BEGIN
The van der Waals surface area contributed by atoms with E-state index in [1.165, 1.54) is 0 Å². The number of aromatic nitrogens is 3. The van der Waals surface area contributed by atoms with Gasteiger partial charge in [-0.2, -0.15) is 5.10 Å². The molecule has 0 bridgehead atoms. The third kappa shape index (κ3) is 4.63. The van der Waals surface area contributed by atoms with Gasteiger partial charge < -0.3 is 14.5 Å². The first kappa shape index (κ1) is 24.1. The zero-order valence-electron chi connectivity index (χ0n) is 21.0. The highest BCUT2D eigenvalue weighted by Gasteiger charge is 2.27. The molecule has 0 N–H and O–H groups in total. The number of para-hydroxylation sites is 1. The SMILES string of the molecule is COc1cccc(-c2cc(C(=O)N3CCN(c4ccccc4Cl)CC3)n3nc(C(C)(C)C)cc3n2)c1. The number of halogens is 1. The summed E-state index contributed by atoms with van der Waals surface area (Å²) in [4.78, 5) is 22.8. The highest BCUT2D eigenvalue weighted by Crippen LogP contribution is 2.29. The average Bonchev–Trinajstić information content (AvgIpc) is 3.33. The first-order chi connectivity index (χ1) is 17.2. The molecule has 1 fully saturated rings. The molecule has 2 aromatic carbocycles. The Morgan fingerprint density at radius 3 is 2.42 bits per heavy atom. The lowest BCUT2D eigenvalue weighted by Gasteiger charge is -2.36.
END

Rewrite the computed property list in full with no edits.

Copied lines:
The van der Waals surface area contributed by atoms with E-state index in [1.165, 1.54) is 0 Å². The number of aromatic nitrogens is 3. The van der Waals surface area contributed by atoms with Gasteiger partial charge in [-0.2, -0.15) is 5.10 Å². The molecule has 0 bridgehead atoms. The third kappa shape index (κ3) is 4.63. The van der Waals surface area contributed by atoms with Gasteiger partial charge < -0.3 is 14.5 Å². The first kappa shape index (κ1) is 24.1. The zero-order valence-electron chi connectivity index (χ0n) is 21.0. The highest BCUT2D eigenvalue weighted by Gasteiger charge is 2.27. The molecule has 0 N–H and O–H groups in total. The number of para-hydroxylation sites is 1. The SMILES string of the molecule is COc1cccc(-c2cc(C(=O)N3CCN(c4ccccc4Cl)CC3)n3nc(C(C)(C)C)cc3n2)c1. The number of halogens is 1. The summed E-state index contributed by atoms with van der Waals surface area (Å²) in [4.78, 5) is 22.8. The highest BCUT2D eigenvalue weighted by Crippen LogP contribution is 2.29. The average Bonchev–Trinajstić information content (AvgIpc) is 3.33. The first-order chi connectivity index (χ1) is 17.2. The molecule has 1 fully saturated rings. The molecule has 2 aromatic carbocycles. The Morgan fingerprint density at radius 3 is 2.42 bits per heavy atom. The lowest BCUT2D eigenvalue weighted by Gasteiger charge is -2.36.